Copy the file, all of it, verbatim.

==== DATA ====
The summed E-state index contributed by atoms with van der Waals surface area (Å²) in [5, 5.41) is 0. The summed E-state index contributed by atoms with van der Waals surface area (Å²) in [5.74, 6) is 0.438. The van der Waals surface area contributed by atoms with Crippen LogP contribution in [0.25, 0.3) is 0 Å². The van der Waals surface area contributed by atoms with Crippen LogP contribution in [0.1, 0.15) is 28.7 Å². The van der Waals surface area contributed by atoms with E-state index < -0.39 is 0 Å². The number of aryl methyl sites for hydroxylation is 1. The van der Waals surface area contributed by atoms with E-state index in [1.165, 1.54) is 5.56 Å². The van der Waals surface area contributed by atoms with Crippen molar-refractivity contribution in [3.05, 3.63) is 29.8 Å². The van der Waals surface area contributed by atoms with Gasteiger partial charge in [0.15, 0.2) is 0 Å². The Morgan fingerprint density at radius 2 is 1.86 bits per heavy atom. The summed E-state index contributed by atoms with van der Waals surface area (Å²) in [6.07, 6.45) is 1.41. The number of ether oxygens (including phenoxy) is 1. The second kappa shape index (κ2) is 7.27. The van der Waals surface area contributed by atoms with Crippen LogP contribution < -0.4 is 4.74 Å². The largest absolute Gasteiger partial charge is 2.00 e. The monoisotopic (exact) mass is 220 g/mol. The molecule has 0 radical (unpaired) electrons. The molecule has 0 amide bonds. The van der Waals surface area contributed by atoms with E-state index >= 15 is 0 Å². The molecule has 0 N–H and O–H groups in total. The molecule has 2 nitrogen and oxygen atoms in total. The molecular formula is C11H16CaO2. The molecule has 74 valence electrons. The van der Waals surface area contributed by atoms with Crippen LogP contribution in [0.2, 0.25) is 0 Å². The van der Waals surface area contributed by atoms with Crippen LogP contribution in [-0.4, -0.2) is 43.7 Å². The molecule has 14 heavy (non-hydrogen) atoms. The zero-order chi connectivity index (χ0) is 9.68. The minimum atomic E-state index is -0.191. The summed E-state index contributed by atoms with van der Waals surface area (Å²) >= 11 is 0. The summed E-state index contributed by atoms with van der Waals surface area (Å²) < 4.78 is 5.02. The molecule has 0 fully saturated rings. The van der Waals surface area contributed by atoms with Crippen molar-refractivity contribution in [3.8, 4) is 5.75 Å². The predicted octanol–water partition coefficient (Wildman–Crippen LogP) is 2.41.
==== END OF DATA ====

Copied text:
The summed E-state index contributed by atoms with van der Waals surface area (Å²) in [5, 5.41) is 0. The summed E-state index contributed by atoms with van der Waals surface area (Å²) in [5.74, 6) is 0.438. The van der Waals surface area contributed by atoms with Crippen LogP contribution in [0.25, 0.3) is 0 Å². The van der Waals surface area contributed by atoms with Crippen LogP contribution in [0.1, 0.15) is 28.7 Å². The van der Waals surface area contributed by atoms with E-state index < -0.39 is 0 Å². The number of aryl methyl sites for hydroxylation is 1. The van der Waals surface area contributed by atoms with E-state index in [1.165, 1.54) is 5.56 Å². The van der Waals surface area contributed by atoms with Crippen molar-refractivity contribution in [3.05, 3.63) is 29.8 Å². The van der Waals surface area contributed by atoms with Gasteiger partial charge in [0.15, 0.2) is 0 Å². The Morgan fingerprint density at radius 2 is 1.86 bits per heavy atom. The summed E-state index contributed by atoms with van der Waals surface area (Å²) in [6.07, 6.45) is 1.41. The number of ether oxygens (including phenoxy) is 1. The second kappa shape index (κ2) is 7.27. The van der Waals surface area contributed by atoms with Crippen LogP contribution < -0.4 is 4.74 Å². The largest absolute Gasteiger partial charge is 2.00 e. The monoisotopic (exact) mass is 220 g/mol. The molecule has 0 radical (unpaired) electrons. The molecule has 0 amide bonds. The van der Waals surface area contributed by atoms with E-state index >= 15 is 0 Å². The molecule has 0 N–H and O–H groups in total. The molecule has 2 nitrogen and oxygen atoms in total. The molecular formula is C11H16CaO2. The molecule has 74 valence electrons. The van der Waals surface area contributed by atoms with Crippen LogP contribution in [0.2, 0.25) is 0 Å². The van der Waals surface area contributed by atoms with Crippen LogP contribution in [-0.4, -0.2) is 43.7 Å². The molecule has 14 heavy (non-hydrogen) atoms. The zero-order chi connectivity index (χ0) is 9.68. The minimum atomic E-state index is -0.191. The summed E-state index contributed by atoms with van der Waals surface area (Å²) >= 11 is 0. The summed E-state index contributed by atoms with van der Waals surface area (Å²) < 4.78 is 5.02. The molecule has 0 fully saturated rings. The van der Waals surface area contributed by atoms with Crippen molar-refractivity contribution in [3.8, 4) is 5.75 Å². The predicted octanol–water partition coefficient (Wildman–Crippen LogP) is 2.41.